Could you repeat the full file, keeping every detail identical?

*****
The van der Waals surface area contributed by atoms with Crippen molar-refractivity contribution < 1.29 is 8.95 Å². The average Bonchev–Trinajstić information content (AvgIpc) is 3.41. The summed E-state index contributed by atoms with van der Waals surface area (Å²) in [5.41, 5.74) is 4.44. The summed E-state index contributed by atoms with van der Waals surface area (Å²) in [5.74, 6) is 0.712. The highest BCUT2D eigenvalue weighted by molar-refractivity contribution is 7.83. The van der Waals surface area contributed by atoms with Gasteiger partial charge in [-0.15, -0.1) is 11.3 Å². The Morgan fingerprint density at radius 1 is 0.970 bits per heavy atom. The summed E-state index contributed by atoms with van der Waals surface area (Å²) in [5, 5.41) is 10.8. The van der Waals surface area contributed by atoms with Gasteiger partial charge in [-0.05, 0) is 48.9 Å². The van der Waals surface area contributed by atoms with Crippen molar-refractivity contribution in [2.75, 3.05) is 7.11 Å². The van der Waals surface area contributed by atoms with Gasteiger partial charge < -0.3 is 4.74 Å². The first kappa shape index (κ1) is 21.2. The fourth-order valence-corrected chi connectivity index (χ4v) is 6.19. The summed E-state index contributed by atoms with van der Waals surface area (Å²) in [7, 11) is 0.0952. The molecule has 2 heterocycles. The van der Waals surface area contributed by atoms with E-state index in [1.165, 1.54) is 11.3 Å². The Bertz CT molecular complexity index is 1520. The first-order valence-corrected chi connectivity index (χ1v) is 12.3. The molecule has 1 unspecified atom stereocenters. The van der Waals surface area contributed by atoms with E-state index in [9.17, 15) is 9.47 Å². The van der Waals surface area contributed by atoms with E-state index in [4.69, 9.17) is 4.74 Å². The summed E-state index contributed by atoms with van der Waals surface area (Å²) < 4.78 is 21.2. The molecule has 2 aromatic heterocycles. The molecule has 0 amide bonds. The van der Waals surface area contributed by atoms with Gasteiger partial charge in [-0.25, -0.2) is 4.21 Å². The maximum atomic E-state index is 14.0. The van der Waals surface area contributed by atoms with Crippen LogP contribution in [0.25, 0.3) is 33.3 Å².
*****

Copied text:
The van der Waals surface area contributed by atoms with Crippen molar-refractivity contribution < 1.29 is 8.95 Å². The average Bonchev–Trinajstić information content (AvgIpc) is 3.41. The summed E-state index contributed by atoms with van der Waals surface area (Å²) in [5.41, 5.74) is 4.44. The summed E-state index contributed by atoms with van der Waals surface area (Å²) in [5.74, 6) is 0.712. The highest BCUT2D eigenvalue weighted by molar-refractivity contribution is 7.83. The van der Waals surface area contributed by atoms with Gasteiger partial charge in [-0.15, -0.1) is 11.3 Å². The Morgan fingerprint density at radius 1 is 0.970 bits per heavy atom. The summed E-state index contributed by atoms with van der Waals surface area (Å²) in [5, 5.41) is 10.8. The van der Waals surface area contributed by atoms with Gasteiger partial charge in [-0.05, 0) is 48.9 Å². The van der Waals surface area contributed by atoms with Crippen molar-refractivity contribution in [2.75, 3.05) is 7.11 Å². The van der Waals surface area contributed by atoms with Gasteiger partial charge < -0.3 is 4.74 Å². The first kappa shape index (κ1) is 21.2. The fourth-order valence-corrected chi connectivity index (χ4v) is 6.19. The summed E-state index contributed by atoms with van der Waals surface area (Å²) in [7, 11) is 0.0952. The molecule has 2 heterocycles. The van der Waals surface area contributed by atoms with E-state index in [1.165, 1.54) is 11.3 Å². The Bertz CT molecular complexity index is 1520. The first-order valence-corrected chi connectivity index (χ1v) is 12.3. The molecule has 1 unspecified atom stereocenters. The van der Waals surface area contributed by atoms with E-state index in [9.17, 15) is 9.47 Å². The van der Waals surface area contributed by atoms with E-state index in [4.69, 9.17) is 4.74 Å². The summed E-state index contributed by atoms with van der Waals surface area (Å²) < 4.78 is 21.2. The molecule has 2 aromatic heterocycles. The molecule has 0 amide bonds. The van der Waals surface area contributed by atoms with Gasteiger partial charge in [-0.25, -0.2) is 4.21 Å². The maximum atomic E-state index is 14.0. The van der Waals surface area contributed by atoms with Crippen LogP contribution in [0.25, 0.3) is 33.3 Å².